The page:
Young characters personify a tumultuous era, giving it meaning to those for whom the Great Depression feels like ancient history.
These ten stories, composed over the course of Betty Jean Tucker’s adult life, circle the era of the author’s early childhood during the Great Depression. It is unspoken but clear that this time period left an indelible mark on the author, just as it left a lasting mark on the nation. This unifying force in the stories roots On a Darkling Plain: Stories of the Great Depression and gives readers the common ground of a familiar topic to stand on.
The characters, many of whom are children, give voice to the harsh daily realities of the Great Depression that dig deeper than financial disaster, such as the brother and sister in “The Dog That Wasn’t a Dog” who “woke up every morning and She was gone,” and who fight for independence and self-sufficiency in the face of their childhood vulnerability. The characterization is simple and familiar, but the plot brings the characters into fully drawn beauty. They personify the experience of that tumultuous time in history, enlightening the growing masses for whom the era feels like ancient history. Even stories set well after that time focus on it in retrospect, such as in “Bless Her Heart,” where a granddaughter interviews her aging grandmother about the Depression.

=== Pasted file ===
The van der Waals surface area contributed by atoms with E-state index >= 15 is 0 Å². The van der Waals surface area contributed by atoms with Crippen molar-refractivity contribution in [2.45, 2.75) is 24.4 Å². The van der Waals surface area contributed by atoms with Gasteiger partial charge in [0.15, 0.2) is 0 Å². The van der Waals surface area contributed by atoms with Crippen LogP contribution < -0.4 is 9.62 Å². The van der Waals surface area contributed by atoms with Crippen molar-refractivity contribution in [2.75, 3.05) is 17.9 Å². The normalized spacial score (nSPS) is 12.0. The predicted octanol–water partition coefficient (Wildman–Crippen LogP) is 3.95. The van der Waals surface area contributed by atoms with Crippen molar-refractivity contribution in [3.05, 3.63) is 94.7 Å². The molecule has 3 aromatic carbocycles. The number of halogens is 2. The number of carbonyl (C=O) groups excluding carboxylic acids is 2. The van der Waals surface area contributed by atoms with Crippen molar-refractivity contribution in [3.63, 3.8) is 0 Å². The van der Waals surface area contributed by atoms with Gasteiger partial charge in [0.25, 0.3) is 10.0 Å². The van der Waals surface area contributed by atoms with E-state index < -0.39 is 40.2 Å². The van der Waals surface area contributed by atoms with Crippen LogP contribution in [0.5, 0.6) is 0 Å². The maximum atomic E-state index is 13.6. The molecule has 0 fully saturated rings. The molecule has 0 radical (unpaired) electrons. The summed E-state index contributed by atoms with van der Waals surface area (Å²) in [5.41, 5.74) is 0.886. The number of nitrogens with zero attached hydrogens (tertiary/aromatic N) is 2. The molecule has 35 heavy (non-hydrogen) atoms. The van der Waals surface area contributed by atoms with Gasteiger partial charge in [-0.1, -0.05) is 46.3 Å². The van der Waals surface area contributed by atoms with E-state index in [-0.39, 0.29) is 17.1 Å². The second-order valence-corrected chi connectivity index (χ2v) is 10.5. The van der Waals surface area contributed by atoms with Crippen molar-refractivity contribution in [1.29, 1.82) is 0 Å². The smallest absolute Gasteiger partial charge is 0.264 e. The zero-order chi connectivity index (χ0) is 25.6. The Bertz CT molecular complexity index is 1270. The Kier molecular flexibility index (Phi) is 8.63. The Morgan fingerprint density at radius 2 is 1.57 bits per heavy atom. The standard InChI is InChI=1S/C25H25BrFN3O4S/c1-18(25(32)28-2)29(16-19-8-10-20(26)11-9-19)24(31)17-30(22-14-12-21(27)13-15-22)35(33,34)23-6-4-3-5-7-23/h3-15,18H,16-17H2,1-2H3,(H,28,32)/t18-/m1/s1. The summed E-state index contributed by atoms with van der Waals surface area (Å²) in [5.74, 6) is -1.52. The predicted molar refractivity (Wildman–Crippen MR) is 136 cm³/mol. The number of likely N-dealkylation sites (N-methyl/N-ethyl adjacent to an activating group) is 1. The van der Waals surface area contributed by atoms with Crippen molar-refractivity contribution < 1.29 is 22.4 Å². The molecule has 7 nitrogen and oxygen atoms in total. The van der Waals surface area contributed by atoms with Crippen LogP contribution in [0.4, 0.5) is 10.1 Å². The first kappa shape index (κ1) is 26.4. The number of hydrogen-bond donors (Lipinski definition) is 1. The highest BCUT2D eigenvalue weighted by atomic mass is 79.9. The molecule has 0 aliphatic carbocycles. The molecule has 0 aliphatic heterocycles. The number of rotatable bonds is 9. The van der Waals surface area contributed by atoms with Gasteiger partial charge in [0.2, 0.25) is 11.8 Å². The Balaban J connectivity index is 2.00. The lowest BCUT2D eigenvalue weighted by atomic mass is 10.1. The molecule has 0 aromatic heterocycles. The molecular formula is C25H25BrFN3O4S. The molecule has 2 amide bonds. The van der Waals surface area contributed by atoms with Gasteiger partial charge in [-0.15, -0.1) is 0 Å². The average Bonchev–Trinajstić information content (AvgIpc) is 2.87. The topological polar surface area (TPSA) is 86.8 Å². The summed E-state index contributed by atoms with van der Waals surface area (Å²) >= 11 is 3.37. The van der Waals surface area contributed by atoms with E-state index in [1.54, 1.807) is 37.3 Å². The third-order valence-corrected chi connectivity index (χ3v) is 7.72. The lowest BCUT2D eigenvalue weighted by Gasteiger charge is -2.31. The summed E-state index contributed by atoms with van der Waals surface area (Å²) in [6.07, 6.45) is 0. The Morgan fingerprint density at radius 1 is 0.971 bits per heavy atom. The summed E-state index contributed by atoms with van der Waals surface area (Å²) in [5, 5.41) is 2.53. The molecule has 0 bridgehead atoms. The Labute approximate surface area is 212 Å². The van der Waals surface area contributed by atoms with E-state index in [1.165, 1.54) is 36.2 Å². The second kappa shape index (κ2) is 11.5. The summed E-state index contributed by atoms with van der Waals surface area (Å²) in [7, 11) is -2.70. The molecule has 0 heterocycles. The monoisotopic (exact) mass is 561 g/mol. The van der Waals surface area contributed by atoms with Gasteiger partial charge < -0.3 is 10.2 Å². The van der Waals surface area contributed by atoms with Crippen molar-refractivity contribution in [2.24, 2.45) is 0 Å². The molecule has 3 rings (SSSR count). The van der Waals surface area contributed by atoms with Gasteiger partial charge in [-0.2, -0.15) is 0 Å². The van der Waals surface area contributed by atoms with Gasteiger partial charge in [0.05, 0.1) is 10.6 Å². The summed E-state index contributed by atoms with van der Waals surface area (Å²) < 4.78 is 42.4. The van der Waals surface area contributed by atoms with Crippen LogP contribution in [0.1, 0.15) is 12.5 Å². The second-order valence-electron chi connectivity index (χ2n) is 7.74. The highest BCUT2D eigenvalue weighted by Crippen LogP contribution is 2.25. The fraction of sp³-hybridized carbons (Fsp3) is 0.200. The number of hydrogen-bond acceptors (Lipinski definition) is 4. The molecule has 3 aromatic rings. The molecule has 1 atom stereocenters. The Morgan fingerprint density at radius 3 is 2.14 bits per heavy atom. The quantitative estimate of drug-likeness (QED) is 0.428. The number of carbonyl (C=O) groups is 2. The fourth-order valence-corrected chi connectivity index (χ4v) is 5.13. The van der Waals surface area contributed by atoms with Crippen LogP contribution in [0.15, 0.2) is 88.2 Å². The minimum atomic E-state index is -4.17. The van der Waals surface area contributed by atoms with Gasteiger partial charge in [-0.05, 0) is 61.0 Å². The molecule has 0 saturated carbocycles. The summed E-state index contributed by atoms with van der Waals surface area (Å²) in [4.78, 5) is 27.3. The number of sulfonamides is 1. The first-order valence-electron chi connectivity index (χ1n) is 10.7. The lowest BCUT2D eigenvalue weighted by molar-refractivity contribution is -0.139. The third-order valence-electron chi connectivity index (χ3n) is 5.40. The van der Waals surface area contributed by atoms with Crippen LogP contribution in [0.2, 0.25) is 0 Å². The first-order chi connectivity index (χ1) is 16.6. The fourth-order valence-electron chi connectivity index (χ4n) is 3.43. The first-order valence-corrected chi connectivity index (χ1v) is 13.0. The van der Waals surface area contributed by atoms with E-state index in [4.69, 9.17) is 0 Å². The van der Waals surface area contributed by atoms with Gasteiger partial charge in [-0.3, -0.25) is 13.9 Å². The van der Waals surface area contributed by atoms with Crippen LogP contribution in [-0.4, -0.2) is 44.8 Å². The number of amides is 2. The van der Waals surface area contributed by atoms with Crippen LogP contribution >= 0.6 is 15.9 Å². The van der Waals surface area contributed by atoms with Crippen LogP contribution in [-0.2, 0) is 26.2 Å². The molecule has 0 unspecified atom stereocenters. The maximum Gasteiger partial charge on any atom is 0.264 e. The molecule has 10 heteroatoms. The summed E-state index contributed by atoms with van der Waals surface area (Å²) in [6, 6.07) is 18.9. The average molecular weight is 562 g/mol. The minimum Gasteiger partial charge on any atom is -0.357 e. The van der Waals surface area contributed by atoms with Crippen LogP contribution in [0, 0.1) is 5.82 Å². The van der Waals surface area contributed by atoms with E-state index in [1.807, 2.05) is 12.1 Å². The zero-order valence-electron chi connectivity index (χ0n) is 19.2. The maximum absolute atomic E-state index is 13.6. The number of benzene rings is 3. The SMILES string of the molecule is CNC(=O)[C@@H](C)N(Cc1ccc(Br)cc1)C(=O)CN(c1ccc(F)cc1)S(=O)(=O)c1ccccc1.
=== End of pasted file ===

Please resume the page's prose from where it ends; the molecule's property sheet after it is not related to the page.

The title, a reference to Matthew Arnold’s poem “Dover Beach,” captures the tone of literary foreboding that fills the book. The narratives, while dim, seem to offer hope—to be realistic while aching for optimism. The stories have a strong sense of meaning and theme, ranging from subtle to overt; for example, “The Taboo Factor” begins, “Morality gets a little muddled sometimes.”
On a Darkling Plain is a good fit for those who enjoy literary, historical stories—those who, like the young adult character in “Bless Her Heart,” seek to see through their ancestors’ eyes. Readers will get what they wish for and more—a deep, shadowy understanding of a hellish time.
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